Courtesy of Dana Townsend

Telling stories

LGBTQ+ Oregonians share coming out narratives

Stories build human connection, and it’s through story that people can begin to understand one another. That’s what Producer CM Hall said she hopes the Coming Out Monologues will inspire—human connectedness, a story for everyone. 

The Coming Out Monologues aren’t necessarily composed of writers, authors or known speakers, although they might be, but more concretely, Hall said the event is meant to present true-to-life stories of everyday LBGTQ+ folks, spanning all different aspects of story, age ranges, gender identities and expressions, as well as sexual orientation. These experiences are told from those who may be lesbian, gay, bi, pan, trans, queer or non-binary. 

There’s a story from State Representative Rob Nosse and former Portland Mayor Sam Adams. Hall recalled Nosse’s coming out story when he was seduced by a Republican staffer as a young adult man. 

There is a story by a 12-year-old girl who was assigned male at birth; a story from a man who hadn’t come out while in a relationship with a partner who then suddenly died; a story about a Latino man who had come out to his family as gay and had to come out again as HIV and AIDS positive—stories about navigating grief and loss and fear. 

“Everyone has a story,” she said. “There’s still trepidations, there’s still anxiety, there’s still that sense of ‘I hope they will accept me,’ and that questioning of ‘will I be accepted for who I am and my truth’’ still is a thread throughout all the stories. And because that questioning still exists, the power of story is still critical.” 

The fruition of the Coming Out Monologues dates back to when Hall was an undergraduate and first came out as a queer young adult, during a period which she recalled as a really dark time to openly come out and declare any kind of nonheteronormative sexuality. It was during that time that Hall was working to defeat anti-LGBTQ+ ballot measures in Oregon. The Coming Out Monologues were inspired during that period by this idea of storytelling as a vehicle for understanding.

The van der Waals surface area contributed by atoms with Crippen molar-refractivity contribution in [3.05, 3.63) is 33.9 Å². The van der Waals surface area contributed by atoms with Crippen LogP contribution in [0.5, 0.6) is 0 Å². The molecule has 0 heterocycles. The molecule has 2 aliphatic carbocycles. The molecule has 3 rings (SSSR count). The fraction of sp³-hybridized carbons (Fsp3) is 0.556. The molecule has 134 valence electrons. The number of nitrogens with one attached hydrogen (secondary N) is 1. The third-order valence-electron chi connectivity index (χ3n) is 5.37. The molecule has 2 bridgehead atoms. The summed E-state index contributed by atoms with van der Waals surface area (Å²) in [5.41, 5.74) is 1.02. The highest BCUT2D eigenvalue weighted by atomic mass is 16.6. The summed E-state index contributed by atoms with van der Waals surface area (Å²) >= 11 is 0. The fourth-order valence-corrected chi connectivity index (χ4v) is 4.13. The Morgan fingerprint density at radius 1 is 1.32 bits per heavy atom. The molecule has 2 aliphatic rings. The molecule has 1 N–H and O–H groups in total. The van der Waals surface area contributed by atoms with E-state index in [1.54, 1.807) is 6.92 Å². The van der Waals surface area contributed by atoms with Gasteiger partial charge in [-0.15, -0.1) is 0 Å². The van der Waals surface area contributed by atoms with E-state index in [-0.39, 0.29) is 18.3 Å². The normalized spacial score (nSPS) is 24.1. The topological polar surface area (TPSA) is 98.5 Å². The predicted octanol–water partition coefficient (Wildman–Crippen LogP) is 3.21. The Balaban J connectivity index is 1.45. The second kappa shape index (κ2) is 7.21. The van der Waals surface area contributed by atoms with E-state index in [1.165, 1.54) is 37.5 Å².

“I just knew how powerful it was to be out as a queer young adult back then,” Hall said, “and has just always really resonated with the the idea of story in our marginalized community.” 

Hall explained that people might think that in today’s time everyone is accepted, but she said that’s not the case, and there’s still discrimination against LGBTQ+ folks.

“It’s not a done deal,” she said. “[LGBTQ+ folks] tell these stories because people have not heard these stories. There’s still value in understanding all the different aspects of queer identities.”

In this year’s Coming Out Monologues, storytellers from the previous five seasons have been invited back to be part of the audience. Hall said she believes this production is going to be reoccurring well into the distant future because of the elements that differentiate it from other productions. 

“What’s really different about the Coming Out Monologues is we’re hearing raw, vulnerable stories from fellow Oregonians.” 

“I hope people walk out with a sense of connected humanity…I want people to recognize we are all connected, and that there are still base elements of love and belonging that transcend sexual orientation, that transcend gender identity and expression.” 

According to Hall, the event is a fundraiser for Basic Rights Oregon, specifically for their equality pact, which helps encourage, recruit, support and fund LGBTQ+ folks running for all levels of office. This event is purposefully lined up with National Coming Out Day on Oct. 11, which also coincides with the upcoming presidential debate focusing on queer issues slated for Oct. 10 

For anyone interested in submitting a story for next year’s monologues, Hall welcomes them to do so at [email protected]  Every storyteller who submits or is chosen has to be out. Hall reviews all stories, edits them and works alongside director Ted deChatelet, who she considers a straight ally. 

When asked who she hopes will attend the event, Hall said, “Everyone…I want families to come, families who have family members that are LGBTQ+; I want the queer community to come. This is an everyday people walking in to hear some stories, to be connected in community, and there’s something that will resonate with every person regardless of identity. The quest to be loved, accepted, to have belonging and to be seen in our truth resonates regardless of identity.”

Coming Out Monologues will be held 7 p.m. on Wednesday, Oct. 9 at Alberta Abbey. All stories are ASL interpreted.